This page contains a single entry from the blog posted on April 30, 2010 10:20 AM. The previous post in this blog was Playground flap gets cleared up. The next post in this blog is Zinger of the Day. Many more can be found on the main index page or by looking through the archives.

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Friday, April 30, 2010

Bad company

The Portland metropolitan area comes in at number 3 on Forbes's new list of "Tomorrow's Real Estate Trouble Spots."

Comments (14)

We were slow coming in to the housing mess. History tells us that we'll be slow coming out.

I note that Eugene / Springfield area was ninth on the list as well

I was listening to a real estate expert last year. They said due to our land use laws limiting land for development we lag the nation by ~18mos. That saves us from quick dips in property values but just delays long term declines.

I think the fact that our local economy is one of the nation's worst right now is going to keep housing down for a long time.

But it's Ok 'cause we are number 10 for a list of "fun cities" that appeared on the Huff Post today!
Some fun!

At least we're on someone's Top 10 list.

Wait a sec . . . that is a bad thing here!

The obvious bias in the thinking of Forbes is that they place the blame for Portland's weak real estate market on land use laws. The odd thing is that they say Oregon's land use laws have kept home prices artificially high. So, if unlimited building was allowed, wouldn't that lower prices?

Combined with the Case-Schiller Report's monthly list showing the Portland area with the largest decrease in prices of the 20 metro areas they survey; it's not looking good for home values in the Portland metro area this year.

Don't they know we have streetcars?

This is all George Bush's fault.

$600 million for bike lanes ought to turn things around.

Sustainable, vegan, MLS pandering, pedaled powered green politics are the only way to get ourselves out of this crisis. Let's sell some more bonds and get another line of credit.

And in the center of it all is a Creepy mayor that a whole bunch of people can't figure out how inept and dishonest he is.
Instead they think he is great.

The land of nit wits.

They said due to our land use laws limiting land for development we lag the nation by ~18mos.

Is it land use laws, or the lack of a manufacturing base?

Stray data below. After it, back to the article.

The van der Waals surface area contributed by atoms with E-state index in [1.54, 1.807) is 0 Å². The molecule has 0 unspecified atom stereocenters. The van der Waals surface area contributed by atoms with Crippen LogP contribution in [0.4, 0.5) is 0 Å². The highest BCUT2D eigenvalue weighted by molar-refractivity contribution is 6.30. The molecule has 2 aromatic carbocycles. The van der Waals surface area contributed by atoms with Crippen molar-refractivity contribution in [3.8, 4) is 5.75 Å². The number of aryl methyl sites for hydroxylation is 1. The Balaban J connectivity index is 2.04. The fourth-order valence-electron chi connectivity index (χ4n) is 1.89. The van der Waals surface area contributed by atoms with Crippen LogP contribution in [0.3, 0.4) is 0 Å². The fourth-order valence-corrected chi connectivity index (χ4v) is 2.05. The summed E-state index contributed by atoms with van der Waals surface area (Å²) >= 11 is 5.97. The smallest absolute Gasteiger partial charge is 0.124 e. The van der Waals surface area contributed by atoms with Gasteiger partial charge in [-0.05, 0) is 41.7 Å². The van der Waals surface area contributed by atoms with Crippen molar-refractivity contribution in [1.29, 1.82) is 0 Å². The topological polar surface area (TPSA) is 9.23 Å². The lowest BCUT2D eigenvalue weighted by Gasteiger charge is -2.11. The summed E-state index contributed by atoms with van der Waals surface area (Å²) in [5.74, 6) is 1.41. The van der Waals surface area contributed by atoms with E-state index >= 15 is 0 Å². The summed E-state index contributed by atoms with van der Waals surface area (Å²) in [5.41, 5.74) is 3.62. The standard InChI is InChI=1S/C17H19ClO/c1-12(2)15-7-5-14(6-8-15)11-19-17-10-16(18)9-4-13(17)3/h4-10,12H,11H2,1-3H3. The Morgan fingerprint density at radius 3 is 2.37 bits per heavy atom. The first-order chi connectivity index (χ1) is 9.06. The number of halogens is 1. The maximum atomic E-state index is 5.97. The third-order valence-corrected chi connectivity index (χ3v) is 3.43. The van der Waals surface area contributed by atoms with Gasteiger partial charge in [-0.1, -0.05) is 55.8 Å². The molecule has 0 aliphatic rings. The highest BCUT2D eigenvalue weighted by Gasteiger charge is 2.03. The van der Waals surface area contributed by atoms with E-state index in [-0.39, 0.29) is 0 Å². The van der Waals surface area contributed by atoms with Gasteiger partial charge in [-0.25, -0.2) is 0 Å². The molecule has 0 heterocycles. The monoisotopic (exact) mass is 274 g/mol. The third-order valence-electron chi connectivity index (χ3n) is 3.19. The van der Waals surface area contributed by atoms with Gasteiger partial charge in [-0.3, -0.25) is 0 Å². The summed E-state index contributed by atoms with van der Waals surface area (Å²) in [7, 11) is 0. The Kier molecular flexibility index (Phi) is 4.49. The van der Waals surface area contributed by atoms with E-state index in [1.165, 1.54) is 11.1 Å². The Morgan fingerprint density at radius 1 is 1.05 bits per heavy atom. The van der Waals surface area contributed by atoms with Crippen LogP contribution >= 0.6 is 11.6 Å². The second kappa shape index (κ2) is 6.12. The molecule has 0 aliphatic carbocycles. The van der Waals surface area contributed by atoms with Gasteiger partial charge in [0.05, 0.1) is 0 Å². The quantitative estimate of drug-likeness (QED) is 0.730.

It would seem that since we don't have any major employers here that employ thousands of blue collar workers, that Portland doesn't feel the brunt of recessions until later, when companies are forced to axe the white collar "creative class" folks who somehow get spared their jobs until the end.

After all, Clark County, Washington, has the worst economy in all of Washington because of its ties to the Portland metro area - and it is not bound by Metro's "line in the sand" planning.

What the person said was by limiting development area it artificially inflates property values. That artifical inflation in the short term will cushion our values. But, if the downtrend continues, 18mos later our property values start falling. I would guess that is what Forbes is looking at in predicting a falling value in Portland.

Well, the land use laws have not been relaxed, so I guess Portland house prices are higher than they would be if we didn't have these restrictions.

Cities in the Pacific Northwest appear on our list, in part, because some of the strictest land planning policies in the country have curbed sprawl and propped prices.

More Forbes ideological ca-ca. The alleged artificial props on home prices haven't disappeared, and it would seem to me that the Portland market would tank only if they did suddenly disappear and a new glut of exurban suburban sprawl mushroomed across Washington County farmland.

Besides, there remains some dispute about Forbes' (and the suburban development machine's) easy and lazy characterization of Portland's urban growth boundary.

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